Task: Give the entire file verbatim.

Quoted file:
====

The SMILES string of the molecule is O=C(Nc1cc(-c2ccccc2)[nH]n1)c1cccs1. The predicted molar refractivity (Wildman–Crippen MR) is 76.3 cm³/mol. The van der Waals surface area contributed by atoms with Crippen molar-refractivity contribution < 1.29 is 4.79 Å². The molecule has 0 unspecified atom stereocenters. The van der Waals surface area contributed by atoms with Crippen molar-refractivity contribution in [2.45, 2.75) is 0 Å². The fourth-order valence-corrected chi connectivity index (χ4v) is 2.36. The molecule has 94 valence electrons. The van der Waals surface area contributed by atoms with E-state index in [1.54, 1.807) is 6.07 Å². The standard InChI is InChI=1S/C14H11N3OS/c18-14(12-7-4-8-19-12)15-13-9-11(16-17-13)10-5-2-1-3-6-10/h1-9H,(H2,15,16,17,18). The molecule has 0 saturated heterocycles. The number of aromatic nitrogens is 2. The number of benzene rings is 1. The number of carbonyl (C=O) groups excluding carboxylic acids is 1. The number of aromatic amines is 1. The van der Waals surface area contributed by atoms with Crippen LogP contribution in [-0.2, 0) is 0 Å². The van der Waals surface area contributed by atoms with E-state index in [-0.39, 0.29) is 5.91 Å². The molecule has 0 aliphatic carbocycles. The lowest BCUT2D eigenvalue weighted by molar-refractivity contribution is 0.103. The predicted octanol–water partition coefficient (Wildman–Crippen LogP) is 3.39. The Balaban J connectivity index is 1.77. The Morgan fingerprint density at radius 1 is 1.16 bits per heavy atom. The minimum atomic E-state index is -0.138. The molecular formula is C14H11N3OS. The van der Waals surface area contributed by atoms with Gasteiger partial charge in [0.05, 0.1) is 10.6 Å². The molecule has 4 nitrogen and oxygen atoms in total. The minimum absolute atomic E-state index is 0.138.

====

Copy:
The SMILES string of the molecule is O=C(Nc1cc(-c2ccccc2)[nH]n1)c1cccs1. The predicted molar refractivity (Wildman–Crippen MR) is 76.3 cm³/mol. The van der Waals surface area contributed by atoms with Crippen molar-refractivity contribution < 1.29 is 4.79 Å². The molecule has 0 unspecified atom stereocenters. The van der Waals surface area contributed by atoms with Crippen molar-refractivity contribution in [2.45, 2.75) is 0 Å². The fourth-order valence-corrected chi connectivity index (χ4v) is 2.36. The molecule has 94 valence electrons. The van der Waals surface area contributed by atoms with E-state index in [1.54, 1.807) is 6.07 Å². The standard InChI is InChI=1S/C14H11N3OS/c18-14(12-7-4-8-19-12)15-13-9-11(16-17-13)10-5-2-1-3-6-10/h1-9H,(H2,15,16,17,18). The molecule has 0 saturated heterocycles. The number of aromatic nitrogens is 2. The number of benzene rings is 1. The number of carbonyl (C=O) groups excluding carboxylic acids is 1. The number of aromatic amines is 1. The van der Waals surface area contributed by atoms with Crippen LogP contribution in [-0.2, 0) is 0 Å². The van der Waals surface area contributed by atoms with E-state index in [-0.39, 0.29) is 5.91 Å². The molecule has 0 aliphatic carbocycles. The lowest BCUT2D eigenvalue weighted by molar-refractivity contribution is 0.103. The predicted octanol–water partition coefficient (Wildman–Crippen LogP) is 3.39. The Balaban J connectivity index is 1.77. The Morgan fingerprint density at radius 1 is 1.16 bits per heavy atom. The minimum atomic E-state index is -0.138. The molecular formula is C14H11N3OS. The van der Waals surface area contributed by atoms with Gasteiger partial charge in [0.05, 0.1) is 10.6 Å². The molecule has 4 nitrogen and oxygen atoms in total. The minimum absolute atomic E-state index is 0.138.